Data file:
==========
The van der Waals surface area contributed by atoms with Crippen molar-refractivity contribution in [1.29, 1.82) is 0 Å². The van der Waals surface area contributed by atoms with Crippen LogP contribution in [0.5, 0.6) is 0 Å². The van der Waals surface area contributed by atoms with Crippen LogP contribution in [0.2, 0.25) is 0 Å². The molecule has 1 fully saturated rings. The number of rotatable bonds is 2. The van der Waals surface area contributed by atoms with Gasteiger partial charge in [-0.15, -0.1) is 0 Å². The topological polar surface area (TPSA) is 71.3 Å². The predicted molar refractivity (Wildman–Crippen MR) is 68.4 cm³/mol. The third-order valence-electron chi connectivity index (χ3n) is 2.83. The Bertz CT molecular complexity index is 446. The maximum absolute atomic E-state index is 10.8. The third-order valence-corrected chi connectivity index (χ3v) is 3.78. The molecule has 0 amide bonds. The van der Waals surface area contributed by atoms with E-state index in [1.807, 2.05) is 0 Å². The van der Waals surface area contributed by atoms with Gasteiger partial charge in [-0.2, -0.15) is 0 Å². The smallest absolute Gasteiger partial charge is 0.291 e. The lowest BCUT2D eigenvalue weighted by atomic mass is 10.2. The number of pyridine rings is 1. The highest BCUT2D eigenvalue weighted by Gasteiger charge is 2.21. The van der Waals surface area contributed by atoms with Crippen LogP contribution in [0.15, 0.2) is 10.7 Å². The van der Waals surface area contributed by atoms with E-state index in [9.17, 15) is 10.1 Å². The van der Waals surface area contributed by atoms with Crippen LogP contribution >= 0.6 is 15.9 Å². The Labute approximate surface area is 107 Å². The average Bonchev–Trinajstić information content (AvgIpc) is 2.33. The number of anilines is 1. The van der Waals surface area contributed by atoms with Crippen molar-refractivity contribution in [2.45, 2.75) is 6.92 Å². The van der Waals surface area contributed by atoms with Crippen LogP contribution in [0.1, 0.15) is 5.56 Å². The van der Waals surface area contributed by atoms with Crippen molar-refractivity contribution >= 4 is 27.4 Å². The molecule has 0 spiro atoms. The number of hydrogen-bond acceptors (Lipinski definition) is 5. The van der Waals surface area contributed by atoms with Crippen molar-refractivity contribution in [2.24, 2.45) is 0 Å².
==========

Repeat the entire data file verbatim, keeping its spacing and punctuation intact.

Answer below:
The van der Waals surface area contributed by atoms with Crippen molar-refractivity contribution in [1.29, 1.82) is 0 Å². The van der Waals surface area contributed by atoms with Crippen LogP contribution in [0.5, 0.6) is 0 Å². The van der Waals surface area contributed by atoms with Crippen LogP contribution in [0.2, 0.25) is 0 Å². The molecule has 1 fully saturated rings. The number of rotatable bonds is 2. The van der Waals surface area contributed by atoms with Gasteiger partial charge in [-0.15, -0.1) is 0 Å². The topological polar surface area (TPSA) is 71.3 Å². The predicted molar refractivity (Wildman–Crippen MR) is 68.4 cm³/mol. The third-order valence-electron chi connectivity index (χ3n) is 2.83. The Bertz CT molecular complexity index is 446. The maximum absolute atomic E-state index is 10.8. The third-order valence-corrected chi connectivity index (χ3v) is 3.78. The molecule has 0 amide bonds. The van der Waals surface area contributed by atoms with E-state index in [1.807, 2.05) is 0 Å². The van der Waals surface area contributed by atoms with Gasteiger partial charge in [-0.2, -0.15) is 0 Å². The smallest absolute Gasteiger partial charge is 0.291 e. The lowest BCUT2D eigenvalue weighted by atomic mass is 10.2. The number of pyridine rings is 1. The highest BCUT2D eigenvalue weighted by Gasteiger charge is 2.21. The van der Waals surface area contributed by atoms with Crippen LogP contribution in [0.15, 0.2) is 10.7 Å². The van der Waals surface area contributed by atoms with E-state index in [9.17, 15) is 10.1 Å². The van der Waals surface area contributed by atoms with Crippen LogP contribution >= 0.6 is 15.9 Å². The Labute approximate surface area is 107 Å². The average Bonchev–Trinajstić information content (AvgIpc) is 2.33. The number of anilines is 1. The van der Waals surface area contributed by atoms with Crippen molar-refractivity contribution in [2.45, 2.75) is 6.92 Å². The van der Waals surface area contributed by atoms with Crippen LogP contribution in [0.1, 0.15) is 5.56 Å². The van der Waals surface area contributed by atoms with Crippen molar-refractivity contribution >= 4 is 27.4 Å². The molecule has 0 spiro atoms. The number of hydrogen-bond acceptors (Lipinski definition) is 5. The van der Waals surface area contributed by atoms with Crippen molar-refractivity contribution in [2.24, 2.45) is 0 Å².